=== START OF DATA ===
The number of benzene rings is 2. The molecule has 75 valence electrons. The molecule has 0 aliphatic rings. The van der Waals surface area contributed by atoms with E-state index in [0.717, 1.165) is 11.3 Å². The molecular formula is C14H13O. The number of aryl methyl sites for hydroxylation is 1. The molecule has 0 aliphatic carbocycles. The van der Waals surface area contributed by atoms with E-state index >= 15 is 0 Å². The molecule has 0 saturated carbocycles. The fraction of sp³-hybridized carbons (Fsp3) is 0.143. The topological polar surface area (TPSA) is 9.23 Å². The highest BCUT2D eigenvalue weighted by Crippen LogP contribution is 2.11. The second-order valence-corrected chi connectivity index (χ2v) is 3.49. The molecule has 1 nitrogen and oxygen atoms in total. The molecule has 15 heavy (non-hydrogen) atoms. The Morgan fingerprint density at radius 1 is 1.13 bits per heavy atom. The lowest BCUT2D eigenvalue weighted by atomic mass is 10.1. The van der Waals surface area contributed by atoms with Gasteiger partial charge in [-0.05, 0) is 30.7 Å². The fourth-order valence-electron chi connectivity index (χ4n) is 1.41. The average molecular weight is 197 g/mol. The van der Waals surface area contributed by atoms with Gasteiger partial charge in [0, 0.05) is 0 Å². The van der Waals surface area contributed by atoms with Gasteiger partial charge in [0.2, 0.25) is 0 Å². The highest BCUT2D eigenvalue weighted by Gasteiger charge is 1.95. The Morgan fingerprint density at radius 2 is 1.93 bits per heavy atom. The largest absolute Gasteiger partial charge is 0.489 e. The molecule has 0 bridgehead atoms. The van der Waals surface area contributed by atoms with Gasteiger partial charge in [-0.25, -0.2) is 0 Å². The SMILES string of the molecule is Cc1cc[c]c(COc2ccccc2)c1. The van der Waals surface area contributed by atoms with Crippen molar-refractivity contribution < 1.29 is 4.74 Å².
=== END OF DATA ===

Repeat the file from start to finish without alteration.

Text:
The number of benzene rings is 2. The molecule has 75 valence electrons. The molecule has 0 aliphatic rings. The van der Waals surface area contributed by atoms with E-state index in [0.717, 1.165) is 11.3 Å². The molecular formula is C14H13O. The number of aryl methyl sites for hydroxylation is 1. The molecule has 0 aliphatic carbocycles. The van der Waals surface area contributed by atoms with E-state index >= 15 is 0 Å². The molecule has 0 saturated carbocycles. The fraction of sp³-hybridized carbons (Fsp3) is 0.143. The topological polar surface area (TPSA) is 9.23 Å². The highest BCUT2D eigenvalue weighted by Crippen LogP contribution is 2.11. The second-order valence-corrected chi connectivity index (χ2v) is 3.49. The molecule has 1 nitrogen and oxygen atoms in total. The molecule has 15 heavy (non-hydrogen) atoms. The Morgan fingerprint density at radius 1 is 1.13 bits per heavy atom. The lowest BCUT2D eigenvalue weighted by atomic mass is 10.1. The van der Waals surface area contributed by atoms with Gasteiger partial charge in [-0.05, 0) is 30.7 Å². The fourth-order valence-electron chi connectivity index (χ4n) is 1.41. The average molecular weight is 197 g/mol. The van der Waals surface area contributed by atoms with Gasteiger partial charge in [0, 0.05) is 0 Å². The van der Waals surface area contributed by atoms with Gasteiger partial charge in [0.2, 0.25) is 0 Å². The highest BCUT2D eigenvalue weighted by Gasteiger charge is 1.95. The Morgan fingerprint density at radius 2 is 1.93 bits per heavy atom. The largest absolute Gasteiger partial charge is 0.489 e. The molecule has 0 bridgehead atoms. The van der Waals surface area contributed by atoms with Gasteiger partial charge in [-0.25, -0.2) is 0 Å². The SMILES string of the molecule is Cc1cc[c]c(COc2ccccc2)c1. The van der Waals surface area contributed by atoms with Crippen molar-refractivity contribution < 1.29 is 4.74 Å².